From Goodreads: Six-year-old Gretl Schmidt is on a train bound for Auschwitz. Jakób Kowalski is planting a bomb on the tracks.
As World War II draws to a close, Jakób fights with the Polish resistance against the crushing forces of Germany and Russia. They mean to destroy a German troop transport, but Gretl’s unscheduled train reaches the bomb first.
Gretl is the only survivor. Though spared from the concentration camp, the orphaned German Jew finds herself lost in a country hostile to her people. When Jakób discovers her, guilt and fatherly compassion prompt him to take her home. For three years, the young man and little girl form a bond over the secrets they must hide from his Catholic family.
But she can’t stay with him forever. Jakób sends Gretl to South Africa, where German war orphans are promised bright futures with adoptive Protestant families—so long as Gretl’s Jewish roots, Catholic education, and connections to communist Poland are never discovered.
Separated by continents, politics, religion, language, and years, Jakób and Gretl will likely never see each other again. But the events they have both survived and their belief that the human spirit can triumph over the ravages of war have formed a bond of love that no circumstances can overcome.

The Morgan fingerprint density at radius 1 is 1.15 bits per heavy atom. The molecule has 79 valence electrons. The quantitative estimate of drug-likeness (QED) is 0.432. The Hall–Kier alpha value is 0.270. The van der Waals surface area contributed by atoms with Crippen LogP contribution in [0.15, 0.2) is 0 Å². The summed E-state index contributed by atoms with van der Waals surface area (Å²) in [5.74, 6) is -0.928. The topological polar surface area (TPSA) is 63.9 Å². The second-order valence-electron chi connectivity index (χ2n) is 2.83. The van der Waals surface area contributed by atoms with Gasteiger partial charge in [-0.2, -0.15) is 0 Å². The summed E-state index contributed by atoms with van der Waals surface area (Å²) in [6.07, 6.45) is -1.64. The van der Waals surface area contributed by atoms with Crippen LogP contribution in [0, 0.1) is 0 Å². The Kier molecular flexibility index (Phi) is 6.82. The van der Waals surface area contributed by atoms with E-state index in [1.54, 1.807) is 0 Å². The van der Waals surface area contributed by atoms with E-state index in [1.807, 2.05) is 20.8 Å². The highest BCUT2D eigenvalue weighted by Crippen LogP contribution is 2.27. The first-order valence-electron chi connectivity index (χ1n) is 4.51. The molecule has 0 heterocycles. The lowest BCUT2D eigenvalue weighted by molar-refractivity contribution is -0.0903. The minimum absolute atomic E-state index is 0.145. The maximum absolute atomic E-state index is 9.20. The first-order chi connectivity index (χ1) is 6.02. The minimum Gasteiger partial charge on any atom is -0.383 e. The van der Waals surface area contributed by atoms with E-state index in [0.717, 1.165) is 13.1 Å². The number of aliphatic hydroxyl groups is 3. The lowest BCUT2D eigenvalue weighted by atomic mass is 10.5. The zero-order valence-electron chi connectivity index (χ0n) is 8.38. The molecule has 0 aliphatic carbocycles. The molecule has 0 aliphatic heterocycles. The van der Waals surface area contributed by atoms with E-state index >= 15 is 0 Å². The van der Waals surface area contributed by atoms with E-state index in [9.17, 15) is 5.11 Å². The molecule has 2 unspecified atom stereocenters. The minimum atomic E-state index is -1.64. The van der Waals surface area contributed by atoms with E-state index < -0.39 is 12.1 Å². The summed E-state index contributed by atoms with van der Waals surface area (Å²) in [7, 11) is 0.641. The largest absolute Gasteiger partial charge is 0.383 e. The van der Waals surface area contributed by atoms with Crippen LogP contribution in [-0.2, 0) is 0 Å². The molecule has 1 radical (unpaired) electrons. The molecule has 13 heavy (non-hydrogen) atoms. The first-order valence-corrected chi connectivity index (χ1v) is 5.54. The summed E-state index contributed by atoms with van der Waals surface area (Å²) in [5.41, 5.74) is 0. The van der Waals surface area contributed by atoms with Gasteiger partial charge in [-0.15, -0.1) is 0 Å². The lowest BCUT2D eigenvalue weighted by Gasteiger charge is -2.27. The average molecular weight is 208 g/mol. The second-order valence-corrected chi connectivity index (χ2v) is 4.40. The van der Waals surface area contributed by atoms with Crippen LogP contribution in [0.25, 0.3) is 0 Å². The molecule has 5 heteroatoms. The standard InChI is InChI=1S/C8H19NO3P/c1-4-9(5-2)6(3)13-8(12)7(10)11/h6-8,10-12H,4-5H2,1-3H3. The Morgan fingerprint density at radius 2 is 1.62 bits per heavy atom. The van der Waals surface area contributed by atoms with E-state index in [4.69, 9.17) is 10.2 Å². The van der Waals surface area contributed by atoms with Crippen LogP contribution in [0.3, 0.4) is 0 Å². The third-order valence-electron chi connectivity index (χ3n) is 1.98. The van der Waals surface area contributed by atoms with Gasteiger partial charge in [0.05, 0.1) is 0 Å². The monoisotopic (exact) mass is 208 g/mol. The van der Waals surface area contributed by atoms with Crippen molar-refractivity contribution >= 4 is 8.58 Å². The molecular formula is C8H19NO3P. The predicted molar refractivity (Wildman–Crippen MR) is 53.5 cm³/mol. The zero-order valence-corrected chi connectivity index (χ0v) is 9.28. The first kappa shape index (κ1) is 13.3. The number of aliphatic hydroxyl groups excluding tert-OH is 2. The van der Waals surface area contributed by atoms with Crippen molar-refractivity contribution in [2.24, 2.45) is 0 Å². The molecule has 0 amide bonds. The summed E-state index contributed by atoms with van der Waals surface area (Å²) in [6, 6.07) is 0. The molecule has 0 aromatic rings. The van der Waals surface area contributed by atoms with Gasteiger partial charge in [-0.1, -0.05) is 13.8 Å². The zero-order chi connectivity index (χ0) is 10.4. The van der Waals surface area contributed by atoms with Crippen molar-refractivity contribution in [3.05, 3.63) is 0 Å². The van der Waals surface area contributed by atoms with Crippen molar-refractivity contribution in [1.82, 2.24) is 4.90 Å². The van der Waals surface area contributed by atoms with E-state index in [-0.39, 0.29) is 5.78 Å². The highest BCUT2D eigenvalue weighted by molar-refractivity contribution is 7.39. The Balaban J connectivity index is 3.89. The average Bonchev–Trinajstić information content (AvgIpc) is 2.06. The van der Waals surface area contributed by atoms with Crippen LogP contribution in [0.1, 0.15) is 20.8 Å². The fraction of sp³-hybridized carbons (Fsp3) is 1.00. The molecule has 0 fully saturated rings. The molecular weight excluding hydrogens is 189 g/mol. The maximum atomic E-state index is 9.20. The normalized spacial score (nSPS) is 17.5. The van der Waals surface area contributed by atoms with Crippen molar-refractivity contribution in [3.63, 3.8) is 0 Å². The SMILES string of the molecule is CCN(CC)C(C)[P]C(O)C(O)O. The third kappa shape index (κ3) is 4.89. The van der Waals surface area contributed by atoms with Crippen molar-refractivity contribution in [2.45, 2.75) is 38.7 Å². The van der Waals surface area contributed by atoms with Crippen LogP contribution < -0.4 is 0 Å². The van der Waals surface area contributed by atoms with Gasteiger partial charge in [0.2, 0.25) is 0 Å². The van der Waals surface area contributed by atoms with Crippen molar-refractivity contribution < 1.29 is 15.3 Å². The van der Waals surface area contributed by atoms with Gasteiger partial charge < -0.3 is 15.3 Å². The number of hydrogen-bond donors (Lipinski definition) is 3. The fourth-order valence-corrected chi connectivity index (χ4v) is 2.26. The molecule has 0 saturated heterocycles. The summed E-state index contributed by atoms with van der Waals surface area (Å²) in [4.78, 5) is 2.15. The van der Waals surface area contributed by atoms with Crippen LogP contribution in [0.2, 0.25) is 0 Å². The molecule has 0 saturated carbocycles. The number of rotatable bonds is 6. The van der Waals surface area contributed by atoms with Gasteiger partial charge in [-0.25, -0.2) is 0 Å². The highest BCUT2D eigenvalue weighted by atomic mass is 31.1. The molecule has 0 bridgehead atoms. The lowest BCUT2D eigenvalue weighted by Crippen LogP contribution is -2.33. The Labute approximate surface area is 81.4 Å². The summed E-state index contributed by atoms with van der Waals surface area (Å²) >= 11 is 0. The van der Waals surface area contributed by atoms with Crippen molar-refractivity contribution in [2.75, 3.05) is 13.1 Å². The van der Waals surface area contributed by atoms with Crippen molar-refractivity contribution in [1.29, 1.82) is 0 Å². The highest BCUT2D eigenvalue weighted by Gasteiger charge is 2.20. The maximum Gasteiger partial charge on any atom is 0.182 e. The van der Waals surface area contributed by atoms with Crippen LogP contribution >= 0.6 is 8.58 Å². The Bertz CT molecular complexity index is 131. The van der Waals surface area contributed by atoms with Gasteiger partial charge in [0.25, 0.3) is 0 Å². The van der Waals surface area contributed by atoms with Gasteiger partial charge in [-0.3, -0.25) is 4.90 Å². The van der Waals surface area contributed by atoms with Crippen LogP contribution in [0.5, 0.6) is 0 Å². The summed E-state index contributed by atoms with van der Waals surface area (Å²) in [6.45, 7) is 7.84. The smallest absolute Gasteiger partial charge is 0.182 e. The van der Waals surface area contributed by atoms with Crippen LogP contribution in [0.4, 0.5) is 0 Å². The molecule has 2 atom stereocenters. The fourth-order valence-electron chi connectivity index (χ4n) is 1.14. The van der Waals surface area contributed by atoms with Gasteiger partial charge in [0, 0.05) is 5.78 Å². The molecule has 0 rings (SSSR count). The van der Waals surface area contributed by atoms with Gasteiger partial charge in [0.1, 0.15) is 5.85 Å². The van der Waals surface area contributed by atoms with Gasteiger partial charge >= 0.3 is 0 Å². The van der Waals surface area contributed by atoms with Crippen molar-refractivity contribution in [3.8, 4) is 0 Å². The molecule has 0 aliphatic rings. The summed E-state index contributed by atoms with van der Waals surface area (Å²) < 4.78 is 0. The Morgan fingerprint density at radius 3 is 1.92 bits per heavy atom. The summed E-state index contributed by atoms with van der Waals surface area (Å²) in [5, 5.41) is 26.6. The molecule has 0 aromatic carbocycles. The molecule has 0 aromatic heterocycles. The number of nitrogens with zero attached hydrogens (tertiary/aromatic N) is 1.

My review: The Girl from the Train is an emotional rollercoaster ride of a read. It is the story of Gretl, the girl from the train, and Jakob, the young man who finds her. It is a tale of loss and love during and after World War II.
Even though this isn’t the type of story I usually read I enjoyed it. The author has a way with words making you forget your surrounding and become totally immersed in the story. There were many sentences and phrases that I paused to go back and read again. She did a wonderful job with the war scenes and again made me feel as if I was there.
Gretl and Jakob are easy enough to like. They are complex people living in an even more complex world. There were times though I thought the author had Gretl a bit too advanced for her age. Her words and actions were those of someone years older than her six years of age.
This book was originally published years ago in another language and recently translated to English. The translation seemed to be well done even though at times the characters conversations seemed just a tad off.
If you like romance stories that are steeped in historical context then you will enjoy this book. It is a book of tragedy, loss, growth and love.
I received a free copy of this book from the publisher and the Fiction Guild in exchange for my honest opinion which I have given.